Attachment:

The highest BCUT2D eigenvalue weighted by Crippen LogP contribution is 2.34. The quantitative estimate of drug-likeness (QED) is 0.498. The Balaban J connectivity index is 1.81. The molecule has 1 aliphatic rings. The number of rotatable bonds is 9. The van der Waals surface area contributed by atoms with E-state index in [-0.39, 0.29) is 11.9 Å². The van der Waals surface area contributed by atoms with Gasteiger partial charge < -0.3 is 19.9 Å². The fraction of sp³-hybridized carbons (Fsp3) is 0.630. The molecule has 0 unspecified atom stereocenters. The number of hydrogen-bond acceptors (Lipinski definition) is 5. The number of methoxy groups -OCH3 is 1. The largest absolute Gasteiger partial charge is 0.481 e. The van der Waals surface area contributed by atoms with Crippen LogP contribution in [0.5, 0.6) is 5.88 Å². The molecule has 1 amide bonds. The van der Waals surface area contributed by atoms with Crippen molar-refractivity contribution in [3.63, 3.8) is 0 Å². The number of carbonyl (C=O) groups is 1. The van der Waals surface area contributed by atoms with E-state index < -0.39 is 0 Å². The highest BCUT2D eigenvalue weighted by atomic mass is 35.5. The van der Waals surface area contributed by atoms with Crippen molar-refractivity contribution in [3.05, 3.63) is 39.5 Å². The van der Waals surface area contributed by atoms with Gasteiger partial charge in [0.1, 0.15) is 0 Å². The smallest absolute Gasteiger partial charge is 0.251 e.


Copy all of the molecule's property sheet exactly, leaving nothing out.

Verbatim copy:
The highest BCUT2D eigenvalue weighted by Crippen LogP contribution is 2.34. The quantitative estimate of drug-likeness (QED) is 0.498. The Balaban J connectivity index is 1.81. The molecule has 1 aliphatic rings. The number of rotatable bonds is 9. The van der Waals surface area contributed by atoms with E-state index in [-0.39, 0.29) is 11.9 Å². The van der Waals surface area contributed by atoms with Gasteiger partial charge < -0.3 is 19.9 Å². The fraction of sp³-hybridized carbons (Fsp3) is 0.630. The molecule has 0 unspecified atom stereocenters. The number of hydrogen-bond acceptors (Lipinski definition) is 5. The number of methoxy groups -OCH3 is 1. The largest absolute Gasteiger partial charge is 0.481 e. The van der Waals surface area contributed by atoms with Crippen LogP contribution in [0.5, 0.6) is 5.88 Å². The molecule has 1 amide bonds. The van der Waals surface area contributed by atoms with Crippen molar-refractivity contribution in [3.63, 3.8) is 0 Å². The number of carbonyl (C=O) groups is 1. The van der Waals surface area contributed by atoms with E-state index < -0.39 is 0 Å². The highest BCUT2D eigenvalue weighted by atomic mass is 35.5. The van der Waals surface area contributed by atoms with Crippen molar-refractivity contribution in [3.05, 3.63) is 39.5 Å². The van der Waals surface area contributed by atoms with Gasteiger partial charge in [0.1, 0.15) is 0 Å². The smallest absolute Gasteiger partial charge is 0.251 e.